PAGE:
Tropical Cyclone “Fehi” formed late Sunday, January 28, 2018 (UTC) just west of New Caledonia as the first named storm of the 2017/18 South Pacific tropical cyclone season. Fehi is expected to produce heavy rain over New Caledonia and the Vanuatu group today and tomorrow, with flooding expected over low lying areas.
This cyclone is expected to be declassified as a tropical cyclone over the next day or so as it moves southeast into the Tasman Sea and then re-intensify as it enters mid-latitudes. Fehi or its remnants are expected to reach South Island, New Zealand with very heavy rain and cross the country on February 1.
Heavy rain is already falling over New Caledonia, causing floods:
— Aurely (@kanakwoman) January 29, 2018
— La1ere.fr (@la1ere) January 29, 2018
As of 09:00 UTC on January 29, the center of Tropical Cyclone “Fehi” was located 372 km (231 miles) WNW of Noumea, New Caledonia and was tracking SSE at 20 km/h (12.6 mph) over the past six hours. Its maximum sustained winds at the time were 83 km/h (52 mph) and gusts to 102 km/h (63 mph).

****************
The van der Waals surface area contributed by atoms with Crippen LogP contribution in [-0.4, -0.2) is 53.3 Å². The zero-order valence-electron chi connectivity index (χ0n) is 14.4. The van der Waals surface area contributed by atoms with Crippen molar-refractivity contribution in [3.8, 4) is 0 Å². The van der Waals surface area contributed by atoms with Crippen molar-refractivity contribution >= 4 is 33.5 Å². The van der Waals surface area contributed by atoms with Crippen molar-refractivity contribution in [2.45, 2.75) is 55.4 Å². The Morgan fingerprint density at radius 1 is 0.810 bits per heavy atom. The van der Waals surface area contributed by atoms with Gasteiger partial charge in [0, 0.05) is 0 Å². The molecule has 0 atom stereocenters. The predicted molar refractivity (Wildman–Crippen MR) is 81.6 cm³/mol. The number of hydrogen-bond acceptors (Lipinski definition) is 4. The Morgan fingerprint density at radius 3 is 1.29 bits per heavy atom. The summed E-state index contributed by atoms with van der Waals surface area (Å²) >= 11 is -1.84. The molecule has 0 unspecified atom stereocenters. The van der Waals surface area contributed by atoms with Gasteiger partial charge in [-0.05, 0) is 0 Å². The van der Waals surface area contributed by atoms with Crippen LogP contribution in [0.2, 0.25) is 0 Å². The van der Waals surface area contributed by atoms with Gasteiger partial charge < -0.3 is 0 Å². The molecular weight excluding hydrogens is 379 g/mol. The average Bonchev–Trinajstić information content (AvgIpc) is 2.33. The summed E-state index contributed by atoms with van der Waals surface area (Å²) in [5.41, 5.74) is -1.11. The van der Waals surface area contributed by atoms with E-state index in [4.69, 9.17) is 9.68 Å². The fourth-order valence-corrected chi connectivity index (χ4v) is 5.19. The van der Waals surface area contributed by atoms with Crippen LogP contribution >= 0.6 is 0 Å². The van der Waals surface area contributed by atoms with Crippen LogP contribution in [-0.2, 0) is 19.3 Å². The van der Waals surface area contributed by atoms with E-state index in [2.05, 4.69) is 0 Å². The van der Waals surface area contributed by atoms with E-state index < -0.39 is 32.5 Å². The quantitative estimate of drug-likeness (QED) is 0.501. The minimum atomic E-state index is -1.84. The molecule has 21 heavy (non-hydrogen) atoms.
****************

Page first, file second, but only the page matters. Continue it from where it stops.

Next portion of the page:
“Animated multispectral imagery depicts a partially exposed low level circulation center, with convection being sheared to the south, near the poleward end of an active South Pacific Convergence Zone,” JTWC noted.
Upper level analysis indicated the vertical wind shear is strong and sea surface temperatures marginal, preventing further development. Fehi should remain near 40 – 45 kt over the next 24 hours and begin the extratropical transition by 18:00 UTC on January 30. The transition is expected to complete by 09:00 UTC on January 31, and models are indicating the system will slightly re-intensify as a cold-core system and expand its wind field as it enters mid-latitudes.
The warmer than usual waters around New Zealand will help fuel this storm and keep very heavy rain and winds going as it approaches New Zealand’s western coastline and then crosses the country on Thursday, February 1, WeatherWatch forecasters warned. There is a chance of flooding from this low as well as wind damage. Seas will also be especially rough in western areas later this week.
“This tropical storm is certainly one to watch and all holidaymakers, trampers and those in rural areas should be well aware of the potential for severe weather it may create.”
Featured image: Tropical Cyclone “Fehi” on January 29, 2018. Credit: NASA/NOAA Suomi NPP
Source: The Watchers